I didn't make it to the Penton Wireless System Design Conference this year. With attendance increasingly flagging in San Jose, the conference organizers decided this year to move it to San Diego. They were thinking perhaps that the large population of Qualcomm designers and military contractors now looking toward opportunities in commercial RF might encourage a larger turnout. Exhibitors did report to me that their traffic was a bit livelier here than it had been in previous years.
I was too overloaded to schedule a trip to this Wireless Conference - I was in Manhattan for a company meeting, in fact - but the Penton folks must have taken the liberty of transferring last year's press attendees into this year's database, because I was getting phone calls from a number of press agents with some company interest in wireless communications saying, "I heard you were in San Diego this week."
My absence made it a little difficult for me to cover the keynote address, though Broadcom's founder, chairman and chief technology officer, Henry Samueli was gracious enough to call me just before my flight to New York to fill me in on what he was trying to say.
The previous week, Atmel's press agent was trying to get me to interview their wireless business unit manager, Chris Baumann. I mistakenly believed that HE was giving the keynote, when in fact he was only introducing Dr. Samueli. Still, with my head down on a dozen other projects, I was resistant to interview him.
"Is he going to say something controversial?" I asked the press agent. "Or is this going to be another one of those 'wonderful world of wireless... la, la, la' types of keynotes?" She assured me that Chris Baumann would be worth talking to. "When I am done with him, he will be 'edgy' and 'provocative'," she promised.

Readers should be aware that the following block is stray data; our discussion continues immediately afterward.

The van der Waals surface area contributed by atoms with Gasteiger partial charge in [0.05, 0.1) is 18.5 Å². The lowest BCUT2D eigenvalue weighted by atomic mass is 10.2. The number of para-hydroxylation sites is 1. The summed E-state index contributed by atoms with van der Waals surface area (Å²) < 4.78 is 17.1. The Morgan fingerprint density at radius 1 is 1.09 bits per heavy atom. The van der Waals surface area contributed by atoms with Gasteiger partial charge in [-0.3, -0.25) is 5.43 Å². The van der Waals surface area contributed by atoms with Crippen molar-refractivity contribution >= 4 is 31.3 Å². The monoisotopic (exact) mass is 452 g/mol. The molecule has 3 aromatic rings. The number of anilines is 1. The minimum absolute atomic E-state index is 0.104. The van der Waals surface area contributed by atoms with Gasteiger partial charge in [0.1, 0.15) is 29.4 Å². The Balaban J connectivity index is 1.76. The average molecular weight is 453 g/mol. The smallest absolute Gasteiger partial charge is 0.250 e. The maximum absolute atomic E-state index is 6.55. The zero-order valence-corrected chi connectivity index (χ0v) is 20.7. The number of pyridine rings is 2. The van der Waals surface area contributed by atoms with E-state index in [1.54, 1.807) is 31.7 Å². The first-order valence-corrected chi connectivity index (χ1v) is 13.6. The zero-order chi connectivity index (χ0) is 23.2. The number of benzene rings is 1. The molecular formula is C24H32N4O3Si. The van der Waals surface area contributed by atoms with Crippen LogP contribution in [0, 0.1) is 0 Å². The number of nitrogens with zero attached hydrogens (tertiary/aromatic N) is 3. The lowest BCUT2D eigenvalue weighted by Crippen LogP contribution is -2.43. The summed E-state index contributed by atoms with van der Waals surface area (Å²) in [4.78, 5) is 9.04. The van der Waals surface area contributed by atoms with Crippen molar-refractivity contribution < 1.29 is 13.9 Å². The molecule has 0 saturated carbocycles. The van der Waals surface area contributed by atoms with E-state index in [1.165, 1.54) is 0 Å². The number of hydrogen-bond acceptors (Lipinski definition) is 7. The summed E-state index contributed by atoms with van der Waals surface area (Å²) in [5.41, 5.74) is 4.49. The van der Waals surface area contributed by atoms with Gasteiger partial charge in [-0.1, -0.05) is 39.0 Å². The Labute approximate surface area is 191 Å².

The vision of "wireless everywhere" had made my heart thump five, six, seven years ago when 802.11 and Bluetooth were still battling for developers' mindshare. Network nodes based on 802.11b technology were then costing upwards of $300, while Bluetooth (nicknamed for the Norse king reputed to have united Scandinavia) promised to be a $5-add on. I remember attending one of the early Bluetooth Conferences in Geneva, Switzerland, with 4000 other tire-kickers, hearing that there were 1200 companies in the Bluetooth SIG and that that number was growing rapidly. We heard the master of ceremonies say it's "just five dollars."
And we heard the visions for ad hoc networks based on Bluetooth: It wasn't just your computer connecting to the Internet, many said. Bring your Bluetooth-enabled PDA into a supermarket, and it will respond by telling you in which aisles you'll find the items on your shopping list - and what the store specials are. One politically-incorrect speaker went so far as to envision the Bluetooth-enabled singles bar that would buzz your PDA with the blondes, brunettes or redheads that matched your profile.
It seems that kind of talk encouraged the 802.11 developers (b/a/g/n and e) to up their data rates and lower their costs. Nowadays, you can check you email or surf the Net at Starbucks (and almost any domestic airport). All you need is a $29 PCMCIA card for your portable computer and $10-daypass for a T-Mobile Hotspot. If you bring a Linksys 802.11 router into your home, you can distribute your DSL or cable modem broadband connection anywhere in the house without punching holes in the walls (as I once did) for CAT-5 cabling. It's starting to feel not just commonplace, but also mundane.
I'm not sure who's making any money in the 802.11 WLAN business, whose stock is rising on the strength of their growing market share, who's getting analysts' recommendations. I'm not sure if I want to watch TV commercials on my cell phone, and I certainly don't need a wireless connection to find blondes, brunettes or redheads at a singles bar. In terms of the wonderful world of wireless, I confess, I'm starting to feel a bit jaded.
Guess what Henry Samueli had to say.